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For this reason he is the mediator of a new covenant, so that, since a death has taken place for the redemption of the violations that were committed under the first covenant, those who have been called may receive the promise of the eternal inheritance. Heb 9:15

There are other passages mentioning the same role,

But now He has obtained a more excellent ministry, to the extent that He is also the mediator of a better covenant, which has been enacted on better promises Heb 8:6

And to Jesus the mediator of the new covenant, and to the blood of sprinkling, that speaketh better things than that of Abel Heb 12:24

So the main question is how does Jesus mediate, the secondary question is whether the mediation is already done or ongoing?

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  • 1
    Note that there are three words used to describe Christ's ministry in this regard: mesites = mediator (as listed below), parakletos = advocate (1 John 2:1), and eutunchano = intercessor ((Rom 8:27, 34, 11:2, Heb 7:25).
    – Dottard
    Jul 24 at 22:05
  • One more question, since I am thinking about answering, but are you interested in how Jesus mediates as described in the book of hebrews or just a general doctrinal question (e.g. all the books of scripture)
    – Robert
    Jul 28 at 5:55
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    @Robert ty, Hebrews does not stand alone - so any specific understanding from Hebrews must compliment everything else in the NT.
    – steveowen
    Jul 28 at 6:05
  • @steveowen yeah, but Hebrews focuses on Christ's priestly role. If you want all the roles emphasized by all the texts, then that's either a very long answer, or a very concise one.
    – Robert
    Jul 28 at 6:30
  • @Robert we know what he does and the role he has - the Q is how and why. Who is he mediating for is prob. part of that also? I've tried to approach from another angle here hermeneutics.stackexchange.com/questions/77639/…
    – steveowen
    Jul 28 at 6:37

3 Answers 3

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The operative word here is μεσίτης (mesites) which occurs only six times in the NT (as listed below) and has the BDAG meaning:

one who mediates between two parties to remove a disagreement or reach a common goal, mediator, arbitrator, eg

  • Gal 3:19, 20 - Why then was the law given? It was added because of transgressions, until the arrival of the seed to whom the promise referred. It was administered through angels by a mediator. A mediator is unnecessary, however, for only one party; but God is one.
  • 1 Tim 2:5 - For there is one God and one mediator between God and men, the man Christ Jesus,
  • Heb 8:6 - But now He has obtained a more excellent ministry, as much as He is also the mediator of a better covenant, which has been enacted upon better promises.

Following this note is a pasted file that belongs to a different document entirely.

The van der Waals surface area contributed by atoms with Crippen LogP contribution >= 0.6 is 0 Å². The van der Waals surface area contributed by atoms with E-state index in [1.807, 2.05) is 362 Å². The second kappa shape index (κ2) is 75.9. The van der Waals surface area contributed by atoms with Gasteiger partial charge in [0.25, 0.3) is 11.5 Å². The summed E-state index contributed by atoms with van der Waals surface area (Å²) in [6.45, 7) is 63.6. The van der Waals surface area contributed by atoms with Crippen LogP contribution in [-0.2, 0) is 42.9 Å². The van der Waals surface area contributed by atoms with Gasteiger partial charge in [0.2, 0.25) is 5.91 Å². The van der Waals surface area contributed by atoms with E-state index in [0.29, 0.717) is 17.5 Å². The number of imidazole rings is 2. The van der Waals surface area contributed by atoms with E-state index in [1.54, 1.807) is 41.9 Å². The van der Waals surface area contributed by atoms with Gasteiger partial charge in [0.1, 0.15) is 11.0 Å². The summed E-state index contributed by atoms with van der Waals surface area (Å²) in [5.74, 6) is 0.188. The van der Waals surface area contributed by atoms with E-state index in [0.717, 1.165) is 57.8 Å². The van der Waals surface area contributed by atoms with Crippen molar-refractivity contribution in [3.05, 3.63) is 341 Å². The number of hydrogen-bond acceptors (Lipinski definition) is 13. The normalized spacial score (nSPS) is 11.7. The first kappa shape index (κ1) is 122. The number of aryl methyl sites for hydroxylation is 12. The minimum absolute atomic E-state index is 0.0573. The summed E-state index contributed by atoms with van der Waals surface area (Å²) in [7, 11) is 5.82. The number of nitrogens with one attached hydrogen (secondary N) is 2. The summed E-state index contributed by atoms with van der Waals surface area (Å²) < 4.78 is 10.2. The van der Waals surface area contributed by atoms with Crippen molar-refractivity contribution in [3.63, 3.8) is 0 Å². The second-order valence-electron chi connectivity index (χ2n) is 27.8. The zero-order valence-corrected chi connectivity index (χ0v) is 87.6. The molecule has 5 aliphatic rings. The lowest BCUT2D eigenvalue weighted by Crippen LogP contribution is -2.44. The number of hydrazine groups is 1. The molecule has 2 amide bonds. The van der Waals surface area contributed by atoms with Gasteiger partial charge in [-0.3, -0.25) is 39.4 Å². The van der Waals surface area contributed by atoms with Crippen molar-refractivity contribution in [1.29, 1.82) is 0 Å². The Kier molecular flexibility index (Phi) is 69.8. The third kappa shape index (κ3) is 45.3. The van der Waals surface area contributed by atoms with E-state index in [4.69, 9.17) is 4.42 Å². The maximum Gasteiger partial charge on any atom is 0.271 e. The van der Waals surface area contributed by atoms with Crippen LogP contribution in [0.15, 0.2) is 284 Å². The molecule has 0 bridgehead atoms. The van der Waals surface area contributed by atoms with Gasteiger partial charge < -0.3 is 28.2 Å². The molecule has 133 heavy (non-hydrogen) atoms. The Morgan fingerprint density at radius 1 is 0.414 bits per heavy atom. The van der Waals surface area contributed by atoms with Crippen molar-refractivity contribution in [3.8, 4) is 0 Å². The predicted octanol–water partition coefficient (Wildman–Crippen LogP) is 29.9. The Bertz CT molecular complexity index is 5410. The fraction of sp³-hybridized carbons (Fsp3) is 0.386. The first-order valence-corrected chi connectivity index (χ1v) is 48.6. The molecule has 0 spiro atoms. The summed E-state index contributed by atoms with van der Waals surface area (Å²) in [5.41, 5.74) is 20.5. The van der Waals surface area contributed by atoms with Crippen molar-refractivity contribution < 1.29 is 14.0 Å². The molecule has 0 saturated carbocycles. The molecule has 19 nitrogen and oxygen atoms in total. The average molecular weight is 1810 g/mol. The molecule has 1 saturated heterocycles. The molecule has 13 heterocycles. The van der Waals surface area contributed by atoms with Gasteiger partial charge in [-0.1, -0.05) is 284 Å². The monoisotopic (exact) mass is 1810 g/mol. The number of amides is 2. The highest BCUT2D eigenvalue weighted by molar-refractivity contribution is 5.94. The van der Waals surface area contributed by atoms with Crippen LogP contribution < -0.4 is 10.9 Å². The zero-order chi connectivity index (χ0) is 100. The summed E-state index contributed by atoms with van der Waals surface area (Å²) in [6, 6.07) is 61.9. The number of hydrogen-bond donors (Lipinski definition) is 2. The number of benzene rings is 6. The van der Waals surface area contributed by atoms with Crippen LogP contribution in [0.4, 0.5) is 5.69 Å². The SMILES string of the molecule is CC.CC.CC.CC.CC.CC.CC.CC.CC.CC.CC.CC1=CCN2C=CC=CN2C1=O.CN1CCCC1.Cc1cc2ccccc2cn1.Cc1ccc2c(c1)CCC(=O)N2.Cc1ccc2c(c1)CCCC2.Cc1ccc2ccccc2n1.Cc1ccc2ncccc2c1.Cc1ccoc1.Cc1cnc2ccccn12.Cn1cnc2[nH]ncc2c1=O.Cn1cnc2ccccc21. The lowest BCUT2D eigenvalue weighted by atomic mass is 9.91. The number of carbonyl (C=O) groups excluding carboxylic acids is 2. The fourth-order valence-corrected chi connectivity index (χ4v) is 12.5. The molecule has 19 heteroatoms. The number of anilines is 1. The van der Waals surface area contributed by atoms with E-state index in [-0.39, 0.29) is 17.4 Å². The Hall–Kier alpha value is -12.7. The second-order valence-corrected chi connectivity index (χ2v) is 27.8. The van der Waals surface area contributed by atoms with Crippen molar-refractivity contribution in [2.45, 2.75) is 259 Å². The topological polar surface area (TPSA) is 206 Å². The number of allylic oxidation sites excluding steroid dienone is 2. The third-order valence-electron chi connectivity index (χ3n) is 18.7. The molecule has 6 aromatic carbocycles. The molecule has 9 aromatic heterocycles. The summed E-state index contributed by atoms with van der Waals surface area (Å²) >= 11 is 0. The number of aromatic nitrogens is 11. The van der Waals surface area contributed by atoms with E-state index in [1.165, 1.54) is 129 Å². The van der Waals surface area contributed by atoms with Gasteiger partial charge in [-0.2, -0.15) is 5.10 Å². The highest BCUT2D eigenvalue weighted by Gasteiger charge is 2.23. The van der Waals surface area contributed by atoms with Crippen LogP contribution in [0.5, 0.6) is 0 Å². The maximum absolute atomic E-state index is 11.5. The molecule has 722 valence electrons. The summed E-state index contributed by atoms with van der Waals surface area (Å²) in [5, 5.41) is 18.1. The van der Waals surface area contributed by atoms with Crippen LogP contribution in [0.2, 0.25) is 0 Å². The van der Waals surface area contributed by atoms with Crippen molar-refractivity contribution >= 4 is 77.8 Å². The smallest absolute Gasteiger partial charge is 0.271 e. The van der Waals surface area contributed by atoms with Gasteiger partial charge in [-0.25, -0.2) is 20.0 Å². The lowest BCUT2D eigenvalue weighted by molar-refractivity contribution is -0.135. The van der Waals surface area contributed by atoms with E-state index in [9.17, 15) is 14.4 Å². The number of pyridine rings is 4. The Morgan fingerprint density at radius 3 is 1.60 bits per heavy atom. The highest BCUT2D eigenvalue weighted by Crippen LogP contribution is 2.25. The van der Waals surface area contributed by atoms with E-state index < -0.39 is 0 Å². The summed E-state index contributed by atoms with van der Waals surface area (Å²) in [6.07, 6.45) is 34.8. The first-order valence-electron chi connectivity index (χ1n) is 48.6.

• Heb 9:15 - And because of this, He is the mediator of a new covenant, so that, death having taken place for redemption of the transgressions under the first covenant, those having been called might receive the promise of the eternal inheritance.
  • Heb 12:24 - and to Jesus the mediator of a new covenant, and to the sprinkling of blood, speaking better things than that of Abel.

[The mediator of the new Covenant as listed in the last four verses above is clear - it is Jesus Himself. However, the identity of the mediator in Gal 3:19, 20 is disputed: some of the early church fathers (eg, Origen) believed it was Christ, but it is now generally agreed that it was Moses.]

The whole point of a mediator is to bring two parties together and reconcile them in agreement, etc. That Christ does this is indisputable:

  • Rom 5:10 - For if, being enemies, we were reconciled to God through the death of His Son, much more, having been reconciled, shall we be saved in His life!
  • 2 Cor 5:19 - how that God was in Christ reconciling the world to Himself, not reckoning their trespasses to them, and having put into us the word of reconciliation.
  • Col 2:16 - and He might reconcile both to God in one body through the cross, by it having slain the hostility.
  • Col 1:20 - and by Him to reconcile all things to Himself, having made peace by the blood of His cross through Him, whether the things on the earth or the things in the heavens.
  • Col 1:22 - but now He has reconciled in His body of flesh through death, to present you holy and unblemished and blameless before Him,

Thus, the very fact that Jesus is the "Lamb of God who takes away the sin of the world" (John 1:29) means that he is an effective mediator to reconcile us to God.

There is one more fact that we should keep in mind:

  • 2 Cor 3:18 - And we all having been unveiled in face, beholding as in a mirror the glory of the Lord, are being transformed into the same image, from glory to glory, even as from the Lord, the Spirit.

Thus, while Jesus atonement on the cross was full and complete, it provided the basis for reconciliation with God, that reconciliation does not leave us as fallen sinners but transforms us (over our lifetimes) into the image (= character) of Jesus.

Therefore, in one sense, Jesus' reconciliation via His mediation is complete at the cross but in the other sense it is not complete until we are made like Him. That is, Jesus' atonement was complete and nothing needs to be added; but we need to cooperate with the divine will to be transformed because nothing impure will enter God's presence.